I’m totally new with no previous experience


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So today I built a raised garden on my deck. I don’t have a clue what I’m doing to be honest, I’m wanting to grow vegetables in it. In the picture it isn’t all the way finished but it’s just 4 feet wide and 8 foot long I put 2x4 on the bottom for drainage and garden wire netting on the bottom then the landscape fabric.
 

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Welcome to the forum @Joshuafreeman .
In my humble opinion all these raised beds are just a bit of a fad! Your vegetable would be much happier if you dig a good old fashioned veggie bed - in the ground, and plant stuff in there. Landscape fabric will render your soil useless, and leave the ground without worms. Your vegetables will be easier to feed, and will benefit hugely.
 
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The thing is I don’t have anywhere in my yard that would be a good place for them
 
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Go for it! As you grow you will learn what works and what does not. Take plenty of pictures along the way. There are lots of stages, and sometimes things are fine up to a certain stage then it comes off the rails. Pics help sort it out and are a good reminder.
 
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Welcome Joshua. :) Sorry I agree with Tetters about raised beds being a fad but they are useful if you haven't got the ground for a vegetable plot. As a novice gardener it's good to start on a small scale and learn by trial and error, so as DirtMechanic says - "go for it!"
 
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We have both in-ground and raised beds. The raised beds are easier to weed, and when planted with the right crops, do well. Don't try anything big like okra or corn--stay with the smaller vegetables like lettuces, radishes, green beans, and bush squash (there are vine types that will overrun your raised bed.)
My only concern is that this raised bed is on your deck. How impervious to water is your deck? You may rot out part of your deck under the bed, but it would take a couple of years or more.
If you are totally new with no previous experience, how do you know there is no place in your yard for an in-ground garden?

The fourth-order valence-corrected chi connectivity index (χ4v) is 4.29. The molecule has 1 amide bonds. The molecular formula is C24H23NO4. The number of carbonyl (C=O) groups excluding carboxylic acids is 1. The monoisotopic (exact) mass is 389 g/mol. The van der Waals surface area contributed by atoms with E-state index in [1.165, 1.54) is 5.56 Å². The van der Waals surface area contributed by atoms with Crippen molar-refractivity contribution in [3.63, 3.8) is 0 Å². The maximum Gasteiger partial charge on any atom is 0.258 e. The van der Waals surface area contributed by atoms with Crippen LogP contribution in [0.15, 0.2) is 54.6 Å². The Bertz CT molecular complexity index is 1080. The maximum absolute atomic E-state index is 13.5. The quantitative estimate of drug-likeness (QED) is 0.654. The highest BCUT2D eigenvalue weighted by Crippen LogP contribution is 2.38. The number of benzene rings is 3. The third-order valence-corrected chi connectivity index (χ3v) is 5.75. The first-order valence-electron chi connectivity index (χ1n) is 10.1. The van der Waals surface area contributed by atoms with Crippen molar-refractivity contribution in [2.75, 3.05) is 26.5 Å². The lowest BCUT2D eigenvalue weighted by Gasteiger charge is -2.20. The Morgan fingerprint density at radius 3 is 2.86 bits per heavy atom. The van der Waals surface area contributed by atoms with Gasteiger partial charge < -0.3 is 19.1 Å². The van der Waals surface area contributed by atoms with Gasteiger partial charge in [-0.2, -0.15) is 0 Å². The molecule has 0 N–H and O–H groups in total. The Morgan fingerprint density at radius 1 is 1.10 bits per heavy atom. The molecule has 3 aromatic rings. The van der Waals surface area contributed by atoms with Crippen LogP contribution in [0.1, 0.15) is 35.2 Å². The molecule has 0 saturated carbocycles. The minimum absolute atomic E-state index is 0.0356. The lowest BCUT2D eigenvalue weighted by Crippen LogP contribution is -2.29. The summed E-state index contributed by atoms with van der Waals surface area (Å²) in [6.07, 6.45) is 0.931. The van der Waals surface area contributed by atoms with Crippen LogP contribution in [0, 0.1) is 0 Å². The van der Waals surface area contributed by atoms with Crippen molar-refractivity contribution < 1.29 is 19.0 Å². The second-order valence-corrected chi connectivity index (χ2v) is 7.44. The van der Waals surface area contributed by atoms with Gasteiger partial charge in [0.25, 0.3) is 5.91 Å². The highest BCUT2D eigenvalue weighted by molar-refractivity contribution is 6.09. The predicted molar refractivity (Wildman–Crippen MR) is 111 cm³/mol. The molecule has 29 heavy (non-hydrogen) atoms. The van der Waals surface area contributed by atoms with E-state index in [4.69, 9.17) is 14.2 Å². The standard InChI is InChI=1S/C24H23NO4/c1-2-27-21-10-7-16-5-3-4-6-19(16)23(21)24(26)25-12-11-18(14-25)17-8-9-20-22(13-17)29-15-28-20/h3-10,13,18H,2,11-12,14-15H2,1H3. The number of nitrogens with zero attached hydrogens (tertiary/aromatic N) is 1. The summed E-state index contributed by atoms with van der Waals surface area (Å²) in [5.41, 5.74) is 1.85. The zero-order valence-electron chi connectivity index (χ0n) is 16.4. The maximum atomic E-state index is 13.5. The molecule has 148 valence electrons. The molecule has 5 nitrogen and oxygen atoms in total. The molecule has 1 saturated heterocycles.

How about telling us where in the US you are, your growing zone and perhaps a photo or two of your yard. You'd be surprised how inventive and informative the members are here!
 
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I have a raised bed in my backyard. I'm disappointed in it, but I'm hoping to improve it this fall.
 
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good luck and start slow. if you are looking to keep veggies on your deck, consider container growing vrs raised bed on deck. have fun!
 
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I totally understand about not having a place in yor yard to plant anything. I have hard-as-rock clay soil. Your raised bed looks too shallow to plant tomatoes in unless you go for dwarf types. Tomatoes need a deeper place. You can plant those in Gro-Pots, or five gallon buckets.
 
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Your bed isn't too shallow; in the UK people grow tomatoes, peppers, cucumbers, aubergines etc. in growbags which are about 4" deep.
You'll have to keep up with the watering, all the same.
Note the depth at which the stem is planted...

From the BBC:

 
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Tomatoes need a lot of root room!!! They can't be happy in itty bitty containers. And notice how sickly looking the peppers look in that last video? You cannot plant big veggies like that in small containers. Cucumbers, however, keep their roots shallow, so you could try cucumbers in your raised bed if you also build a trellis. Lettuce can be grown in there through wintertime.
 
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Greetings,
And welcome to the forum, You'll find a very cross section of people here and ive found all very keen to both make friends and if poss give good advice,

My very very best advice is to have time to read and study what type of gardening your wanting to do,
And you'll find some very experienced garden writers pointing you in the direction of gardening in small non garden idea's,

You'll need to know what your subject is allowing you to grow,

So two things to think about (1) your keen and i wouldn't like to see that blown away because of a non productive crop
(2) starting off gardening no matter if your right or wrong can be expensive,
Ask yourself if you want to spend both time and money as a wise venture and a long term one ?
 
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Yes, you will have to forgive headfullofbees and I; we are totally against each others way of planting tomatoes correctly. I say, plant deep(mainly if your plants get leggy before you're able to get them planted) He says, plant shallow. If you get multiple tomato plants, why not try both methods and see which one does best for you? Good luck with your raised bed! (y)
 
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I take that back then - plant ALL your tomatoes deep! Not only do I recommend it, but also the experts of the Seed Savers Exchange!
 
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You have never heard of the Seed Saver's Exchange???!!! Brother!! They are a huge group of gardeners who preserve heirloom non-GMO veggie varieties! They have many many books out there! Websearch them and see! www.seedsavers.org
 
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Who are their experts?
What are their qualifications?
Upon what scientific knowledge is their advice based?
A huge group of gardeners means nothing to me.
Have you any idea how many boxes of Miracle Gro soil poison are sold each year?
 
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